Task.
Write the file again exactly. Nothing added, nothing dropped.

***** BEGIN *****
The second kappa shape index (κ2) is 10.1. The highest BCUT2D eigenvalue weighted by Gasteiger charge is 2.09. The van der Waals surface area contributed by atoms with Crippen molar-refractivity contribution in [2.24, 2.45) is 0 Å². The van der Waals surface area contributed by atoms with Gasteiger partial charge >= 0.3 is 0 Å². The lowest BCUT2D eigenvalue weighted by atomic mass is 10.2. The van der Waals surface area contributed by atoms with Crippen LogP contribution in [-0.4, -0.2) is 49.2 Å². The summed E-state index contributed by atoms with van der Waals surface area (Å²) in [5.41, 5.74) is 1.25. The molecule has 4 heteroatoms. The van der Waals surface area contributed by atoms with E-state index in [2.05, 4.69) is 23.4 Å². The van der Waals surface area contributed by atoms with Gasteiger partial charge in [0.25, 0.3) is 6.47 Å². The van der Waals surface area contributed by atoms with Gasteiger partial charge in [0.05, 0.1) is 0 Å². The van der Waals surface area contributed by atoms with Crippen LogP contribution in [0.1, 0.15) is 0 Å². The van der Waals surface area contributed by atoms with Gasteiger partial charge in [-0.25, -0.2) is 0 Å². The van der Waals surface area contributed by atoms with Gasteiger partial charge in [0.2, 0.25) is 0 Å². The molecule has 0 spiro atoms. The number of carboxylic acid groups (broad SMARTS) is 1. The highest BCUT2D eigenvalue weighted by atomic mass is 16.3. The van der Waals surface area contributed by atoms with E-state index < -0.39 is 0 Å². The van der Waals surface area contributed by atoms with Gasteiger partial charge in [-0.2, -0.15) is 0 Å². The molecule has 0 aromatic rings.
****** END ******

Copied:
The second kappa shape index (κ2) is 10.1. The highest BCUT2D eigenvalue weighted by Gasteiger charge is 2.09. The van der Waals surface area contributed by atoms with Crippen molar-refractivity contribution in [2.24, 2.45) is 0 Å². The van der Waals surface area contributed by atoms with Gasteiger partial charge >= 0.3 is 0 Å². The lowest BCUT2D eigenvalue weighted by atomic mass is 10.2. The van der Waals surface area contributed by atoms with Crippen LogP contribution in [-0.4, -0.2) is 49.2 Å². The summed E-state index contributed by atoms with van der Waals surface area (Å²) in [5.41, 5.74) is 1.25. The molecule has 4 heteroatoms. The van der Waals surface area contributed by atoms with E-state index in [2.05, 4.69) is 23.4 Å². The van der Waals surface area contributed by atoms with Gasteiger partial charge in [0.25, 0.3) is 6.47 Å². The van der Waals surface area contributed by atoms with Gasteiger partial charge in [0.05, 0.1) is 0 Å². The van der Waals surface area contributed by atoms with Crippen LogP contribution in [0.1, 0.15) is 0 Å². The van der Waals surface area contributed by atoms with Gasteiger partial charge in [-0.25, -0.2) is 0 Å². The van der Waals surface area contributed by atoms with Gasteiger partial charge in [0.2, 0.25) is 0 Å². The molecule has 0 spiro atoms. The number of carboxylic acid groups (broad SMARTS) is 1. The highest BCUT2D eigenvalue weighted by atomic mass is 16.3. The van der Waals surface area contributed by atoms with E-state index < -0.39 is 0 Å². The van der Waals surface area contributed by atoms with Gasteiger partial charge in [-0.2, -0.15) is 0 Å². The molecule has 0 aromatic rings.